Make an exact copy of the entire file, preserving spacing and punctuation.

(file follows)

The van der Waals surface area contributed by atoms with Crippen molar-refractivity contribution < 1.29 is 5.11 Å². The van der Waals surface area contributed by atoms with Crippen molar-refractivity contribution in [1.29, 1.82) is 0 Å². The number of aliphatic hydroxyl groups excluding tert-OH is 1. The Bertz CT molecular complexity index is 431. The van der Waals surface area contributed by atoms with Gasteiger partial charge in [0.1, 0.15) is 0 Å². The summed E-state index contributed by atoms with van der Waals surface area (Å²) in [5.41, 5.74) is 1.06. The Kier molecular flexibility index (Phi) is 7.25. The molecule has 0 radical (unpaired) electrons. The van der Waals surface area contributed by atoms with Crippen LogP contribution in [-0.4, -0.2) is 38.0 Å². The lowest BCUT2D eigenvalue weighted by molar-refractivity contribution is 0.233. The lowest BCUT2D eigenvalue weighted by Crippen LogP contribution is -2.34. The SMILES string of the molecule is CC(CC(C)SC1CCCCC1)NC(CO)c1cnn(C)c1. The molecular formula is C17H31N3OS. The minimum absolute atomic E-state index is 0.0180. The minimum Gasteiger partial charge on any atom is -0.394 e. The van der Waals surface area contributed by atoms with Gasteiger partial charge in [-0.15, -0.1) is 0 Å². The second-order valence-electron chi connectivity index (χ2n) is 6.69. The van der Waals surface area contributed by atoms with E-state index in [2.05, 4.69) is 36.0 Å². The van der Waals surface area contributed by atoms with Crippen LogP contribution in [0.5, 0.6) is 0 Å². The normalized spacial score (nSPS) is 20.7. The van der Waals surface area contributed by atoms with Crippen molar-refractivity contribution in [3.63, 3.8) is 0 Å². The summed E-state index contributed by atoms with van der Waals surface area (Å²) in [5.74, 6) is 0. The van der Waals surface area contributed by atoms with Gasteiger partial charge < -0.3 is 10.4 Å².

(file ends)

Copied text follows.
The van der Waals surface area contributed by atoms with Crippen molar-refractivity contribution < 1.29 is 5.11 Å². The van der Waals surface area contributed by atoms with Crippen molar-refractivity contribution in [1.29, 1.82) is 0 Å². The number of aliphatic hydroxyl groups excluding tert-OH is 1. The Bertz CT molecular complexity index is 431. The van der Waals surface area contributed by atoms with Gasteiger partial charge in [0.1, 0.15) is 0 Å². The summed E-state index contributed by atoms with van der Waals surface area (Å²) in [5.41, 5.74) is 1.06. The Kier molecular flexibility index (Phi) is 7.25. The molecule has 0 radical (unpaired) electrons. The van der Waals surface area contributed by atoms with Crippen LogP contribution in [-0.4, -0.2) is 38.0 Å². The lowest BCUT2D eigenvalue weighted by molar-refractivity contribution is 0.233. The lowest BCUT2D eigenvalue weighted by Crippen LogP contribution is -2.34. The SMILES string of the molecule is CC(CC(C)SC1CCCCC1)NC(CO)c1cnn(C)c1. The molecular formula is C17H31N3OS. The minimum absolute atomic E-state index is 0.0180. The minimum Gasteiger partial charge on any atom is -0.394 e. The van der Waals surface area contributed by atoms with Gasteiger partial charge in [-0.15, -0.1) is 0 Å². The second-order valence-electron chi connectivity index (χ2n) is 6.69. The van der Waals surface area contributed by atoms with E-state index in [2.05, 4.69) is 36.0 Å². The van der Waals surface area contributed by atoms with Crippen LogP contribution in [0.5, 0.6) is 0 Å². The normalized spacial score (nSPS) is 20.7. The van der Waals surface area contributed by atoms with Crippen molar-refractivity contribution in [3.63, 3.8) is 0 Å². The summed E-state index contributed by atoms with van der Waals surface area (Å²) in [5.74, 6) is 0. The van der Waals surface area contributed by atoms with Gasteiger partial charge < -0.3 is 10.4 Å².